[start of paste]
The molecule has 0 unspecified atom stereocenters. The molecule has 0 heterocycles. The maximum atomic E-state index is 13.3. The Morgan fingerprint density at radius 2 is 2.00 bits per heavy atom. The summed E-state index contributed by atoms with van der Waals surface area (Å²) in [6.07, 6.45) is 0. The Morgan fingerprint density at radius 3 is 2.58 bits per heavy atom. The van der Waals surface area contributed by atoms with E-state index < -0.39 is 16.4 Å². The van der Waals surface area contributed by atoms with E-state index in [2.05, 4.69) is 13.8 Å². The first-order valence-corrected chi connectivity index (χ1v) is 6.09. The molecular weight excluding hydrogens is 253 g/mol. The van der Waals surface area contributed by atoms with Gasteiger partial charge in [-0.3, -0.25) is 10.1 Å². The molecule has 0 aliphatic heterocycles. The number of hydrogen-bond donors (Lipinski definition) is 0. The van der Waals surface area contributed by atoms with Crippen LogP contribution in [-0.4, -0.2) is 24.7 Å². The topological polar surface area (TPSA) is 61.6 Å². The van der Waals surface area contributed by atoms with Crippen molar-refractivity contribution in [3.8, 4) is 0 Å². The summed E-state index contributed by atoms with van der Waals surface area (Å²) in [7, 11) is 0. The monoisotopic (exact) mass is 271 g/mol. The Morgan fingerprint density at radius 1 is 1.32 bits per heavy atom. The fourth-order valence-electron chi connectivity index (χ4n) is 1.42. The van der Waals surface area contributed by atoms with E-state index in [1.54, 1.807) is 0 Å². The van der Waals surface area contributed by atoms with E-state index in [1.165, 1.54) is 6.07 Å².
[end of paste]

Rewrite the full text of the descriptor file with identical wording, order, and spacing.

The molecule has 0 unspecified atom stereocenters. The molecule has 0 heterocycles. The maximum atomic E-state index is 13.3. The Morgan fingerprint density at radius 2 is 2.00 bits per heavy atom. The summed E-state index contributed by atoms with van der Waals surface area (Å²) in [6.07, 6.45) is 0. The Morgan fingerprint density at radius 3 is 2.58 bits per heavy atom. The van der Waals surface area contributed by atoms with E-state index < -0.39 is 16.4 Å². The van der Waals surface area contributed by atoms with E-state index in [2.05, 4.69) is 13.8 Å². The first-order valence-corrected chi connectivity index (χ1v) is 6.09. The molecular weight excluding hydrogens is 253 g/mol. The van der Waals surface area contributed by atoms with Gasteiger partial charge in [-0.3, -0.25) is 10.1 Å². The molecule has 0 aliphatic heterocycles. The number of hydrogen-bond donors (Lipinski definition) is 0. The van der Waals surface area contributed by atoms with Crippen LogP contribution in [-0.4, -0.2) is 24.7 Å². The topological polar surface area (TPSA) is 61.6 Å². The van der Waals surface area contributed by atoms with Crippen molar-refractivity contribution in [3.8, 4) is 0 Å². The summed E-state index contributed by atoms with van der Waals surface area (Å²) in [7, 11) is 0. The monoisotopic (exact) mass is 271 g/mol. The Morgan fingerprint density at radius 1 is 1.32 bits per heavy atom. The fourth-order valence-electron chi connectivity index (χ4n) is 1.42. The van der Waals surface area contributed by atoms with E-state index in [1.54, 1.807) is 0 Å². The van der Waals surface area contributed by atoms with E-state index in [1.165, 1.54) is 6.07 Å².